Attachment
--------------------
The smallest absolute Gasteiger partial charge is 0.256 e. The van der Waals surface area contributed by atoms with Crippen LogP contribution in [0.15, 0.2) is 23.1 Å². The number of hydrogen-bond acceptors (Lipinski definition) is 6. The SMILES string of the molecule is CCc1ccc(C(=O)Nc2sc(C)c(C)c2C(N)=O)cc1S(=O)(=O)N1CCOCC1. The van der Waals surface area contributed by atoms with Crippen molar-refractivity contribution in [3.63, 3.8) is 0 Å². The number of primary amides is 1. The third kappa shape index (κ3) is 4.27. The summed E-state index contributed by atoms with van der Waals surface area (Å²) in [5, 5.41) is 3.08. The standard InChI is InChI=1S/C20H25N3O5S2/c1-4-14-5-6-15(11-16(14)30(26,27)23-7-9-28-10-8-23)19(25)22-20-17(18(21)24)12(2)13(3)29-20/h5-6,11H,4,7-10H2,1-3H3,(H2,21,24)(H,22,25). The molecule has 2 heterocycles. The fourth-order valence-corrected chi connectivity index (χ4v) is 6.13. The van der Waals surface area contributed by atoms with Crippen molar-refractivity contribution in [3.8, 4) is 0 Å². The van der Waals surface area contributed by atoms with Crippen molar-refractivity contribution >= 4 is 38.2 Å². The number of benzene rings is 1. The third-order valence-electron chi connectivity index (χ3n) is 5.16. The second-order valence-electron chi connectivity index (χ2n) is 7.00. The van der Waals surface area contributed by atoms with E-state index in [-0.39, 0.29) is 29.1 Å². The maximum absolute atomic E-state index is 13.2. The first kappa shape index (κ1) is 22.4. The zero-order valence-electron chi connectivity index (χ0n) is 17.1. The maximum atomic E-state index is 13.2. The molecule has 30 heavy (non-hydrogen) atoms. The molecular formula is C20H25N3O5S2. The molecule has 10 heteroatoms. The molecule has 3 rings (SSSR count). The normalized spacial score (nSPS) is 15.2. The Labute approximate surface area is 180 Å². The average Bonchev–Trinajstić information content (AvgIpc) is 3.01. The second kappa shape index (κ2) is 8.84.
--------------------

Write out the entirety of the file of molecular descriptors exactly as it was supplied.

The smallest absolute Gasteiger partial charge is 0.256 e. The van der Waals surface area contributed by atoms with Crippen LogP contribution in [0.15, 0.2) is 23.1 Å². The number of hydrogen-bond acceptors (Lipinski definition) is 6. The SMILES string of the molecule is CCc1ccc(C(=O)Nc2sc(C)c(C)c2C(N)=O)cc1S(=O)(=O)N1CCOCC1. The van der Waals surface area contributed by atoms with Crippen molar-refractivity contribution in [3.63, 3.8) is 0 Å². The number of primary amides is 1. The third kappa shape index (κ3) is 4.27. The summed E-state index contributed by atoms with van der Waals surface area (Å²) in [5, 5.41) is 3.08. The standard InChI is InChI=1S/C20H25N3O5S2/c1-4-14-5-6-15(11-16(14)30(26,27)23-7-9-28-10-8-23)19(25)22-20-17(18(21)24)12(2)13(3)29-20/h5-6,11H,4,7-10H2,1-3H3,(H2,21,24)(H,22,25). The molecule has 2 heterocycles. The fourth-order valence-corrected chi connectivity index (χ4v) is 6.13. The van der Waals surface area contributed by atoms with Crippen molar-refractivity contribution in [3.8, 4) is 0 Å². The van der Waals surface area contributed by atoms with Crippen molar-refractivity contribution >= 4 is 38.2 Å². The number of benzene rings is 1. The third-order valence-electron chi connectivity index (χ3n) is 5.16. The second-order valence-electron chi connectivity index (χ2n) is 7.00. The van der Waals surface area contributed by atoms with E-state index in [-0.39, 0.29) is 29.1 Å². The maximum absolute atomic E-state index is 13.2. The first kappa shape index (κ1) is 22.4. The zero-order valence-electron chi connectivity index (χ0n) is 17.1. The maximum atomic E-state index is 13.2. The molecule has 30 heavy (non-hydrogen) atoms. The molecular formula is C20H25N3O5S2. The molecule has 10 heteroatoms. The molecule has 3 rings (SSSR count). The normalized spacial score (nSPS) is 15.2. The Labute approximate surface area is 180 Å². The average Bonchev–Trinajstić information content (AvgIpc) is 3.01. The second kappa shape index (κ2) is 8.84.